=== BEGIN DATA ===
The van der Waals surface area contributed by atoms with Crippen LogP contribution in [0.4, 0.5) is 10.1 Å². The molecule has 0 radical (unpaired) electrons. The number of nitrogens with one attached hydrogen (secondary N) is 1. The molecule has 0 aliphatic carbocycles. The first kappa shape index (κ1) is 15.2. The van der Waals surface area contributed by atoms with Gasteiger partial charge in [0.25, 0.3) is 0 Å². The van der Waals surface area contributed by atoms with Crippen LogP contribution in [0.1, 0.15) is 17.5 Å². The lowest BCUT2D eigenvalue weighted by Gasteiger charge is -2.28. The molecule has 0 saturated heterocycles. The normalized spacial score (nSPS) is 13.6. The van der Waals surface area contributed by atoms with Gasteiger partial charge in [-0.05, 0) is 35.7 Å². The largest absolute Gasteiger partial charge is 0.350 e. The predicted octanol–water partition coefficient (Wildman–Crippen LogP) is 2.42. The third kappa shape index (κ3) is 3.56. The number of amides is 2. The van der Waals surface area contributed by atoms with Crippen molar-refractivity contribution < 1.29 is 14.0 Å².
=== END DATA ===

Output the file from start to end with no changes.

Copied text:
The van der Waals surface area contributed by atoms with Crippen LogP contribution in [0.4, 0.5) is 10.1 Å². The molecule has 0 radical (unpaired) electrons. The number of nitrogens with one attached hydrogen (secondary N) is 1. The molecule has 0 aliphatic carbocycles. The first kappa shape index (κ1) is 15.2. The van der Waals surface area contributed by atoms with Gasteiger partial charge in [0.25, 0.3) is 0 Å². The van der Waals surface area contributed by atoms with Crippen LogP contribution in [0.1, 0.15) is 17.5 Å². The lowest BCUT2D eigenvalue weighted by Gasteiger charge is -2.28. The molecule has 0 saturated heterocycles. The normalized spacial score (nSPS) is 13.6. The van der Waals surface area contributed by atoms with Gasteiger partial charge in [-0.05, 0) is 35.7 Å². The largest absolute Gasteiger partial charge is 0.350 e. The predicted octanol–water partition coefficient (Wildman–Crippen LogP) is 2.42. The third kappa shape index (κ3) is 3.56. The number of amides is 2. The van der Waals surface area contributed by atoms with Crippen molar-refractivity contribution < 1.29 is 14.0 Å².